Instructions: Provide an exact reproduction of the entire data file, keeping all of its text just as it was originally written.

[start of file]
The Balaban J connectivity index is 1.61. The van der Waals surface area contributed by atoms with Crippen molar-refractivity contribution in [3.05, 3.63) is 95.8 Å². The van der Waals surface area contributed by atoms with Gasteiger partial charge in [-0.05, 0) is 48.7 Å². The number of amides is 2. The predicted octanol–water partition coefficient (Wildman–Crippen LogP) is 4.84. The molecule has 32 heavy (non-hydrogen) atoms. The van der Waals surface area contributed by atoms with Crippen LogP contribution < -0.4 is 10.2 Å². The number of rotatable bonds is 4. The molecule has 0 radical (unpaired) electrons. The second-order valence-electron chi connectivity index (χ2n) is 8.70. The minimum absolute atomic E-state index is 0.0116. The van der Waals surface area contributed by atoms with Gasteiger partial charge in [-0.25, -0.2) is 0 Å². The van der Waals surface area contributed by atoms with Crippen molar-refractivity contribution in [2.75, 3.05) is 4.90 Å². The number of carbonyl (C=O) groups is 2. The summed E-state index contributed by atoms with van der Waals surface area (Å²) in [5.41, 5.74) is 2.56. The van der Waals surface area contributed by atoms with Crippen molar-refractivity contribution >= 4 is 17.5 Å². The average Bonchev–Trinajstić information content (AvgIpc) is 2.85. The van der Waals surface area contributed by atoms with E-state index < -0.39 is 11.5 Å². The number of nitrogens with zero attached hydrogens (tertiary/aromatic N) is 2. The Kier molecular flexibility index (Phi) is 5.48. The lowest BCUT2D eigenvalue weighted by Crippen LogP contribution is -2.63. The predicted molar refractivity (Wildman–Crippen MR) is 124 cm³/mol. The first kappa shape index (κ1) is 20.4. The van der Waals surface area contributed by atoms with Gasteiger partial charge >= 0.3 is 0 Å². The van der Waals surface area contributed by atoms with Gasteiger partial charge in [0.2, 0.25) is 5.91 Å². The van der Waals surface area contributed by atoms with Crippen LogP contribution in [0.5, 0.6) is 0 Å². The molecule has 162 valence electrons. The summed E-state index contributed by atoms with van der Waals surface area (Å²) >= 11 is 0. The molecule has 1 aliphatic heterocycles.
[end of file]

The Balaban J connectivity index is 1.61. The van der Waals surface area contributed by atoms with Crippen molar-refractivity contribution in [3.05, 3.63) is 95.8 Å². The van der Waals surface area contributed by atoms with Gasteiger partial charge in [-0.05, 0) is 48.7 Å². The number of amides is 2. The predicted octanol–water partition coefficient (Wildman–Crippen LogP) is 4.84. The molecule has 32 heavy (non-hydrogen) atoms. The van der Waals surface area contributed by atoms with Crippen LogP contribution < -0.4 is 10.2 Å². The number of rotatable bonds is 4. The molecule has 0 radical (unpaired) electrons. The second-order valence-electron chi connectivity index (χ2n) is 8.70. The minimum absolute atomic E-state index is 0.0116. The van der Waals surface area contributed by atoms with Gasteiger partial charge in [-0.25, -0.2) is 0 Å². The van der Waals surface area contributed by atoms with Crippen molar-refractivity contribution in [2.75, 3.05) is 4.90 Å². The number of carbonyl (C=O) groups is 2. The summed E-state index contributed by atoms with van der Waals surface area (Å²) in [5.41, 5.74) is 2.56. The van der Waals surface area contributed by atoms with Crippen molar-refractivity contribution >= 4 is 17.5 Å². The average Bonchev–Trinajstić information content (AvgIpc) is 2.85. The van der Waals surface area contributed by atoms with E-state index < -0.39 is 11.5 Å². The number of nitrogens with zero attached hydrogens (tertiary/aromatic N) is 2. The Kier molecular flexibility index (Phi) is 5.48. The lowest BCUT2D eigenvalue weighted by Crippen LogP contribution is -2.63. The predicted molar refractivity (Wildman–Crippen MR) is 124 cm³/mol. The first kappa shape index (κ1) is 20.4. The van der Waals surface area contributed by atoms with Gasteiger partial charge >= 0.3 is 0 Å². The van der Waals surface area contributed by atoms with Gasteiger partial charge in [0.2, 0.25) is 5.91 Å². The van der Waals surface area contributed by atoms with Crippen LogP contribution in [0.5, 0.6) is 0 Å². The molecule has 162 valence electrons. The summed E-state index contributed by atoms with van der Waals surface area (Å²) >= 11 is 0. The molecule has 1 aliphatic heterocycles.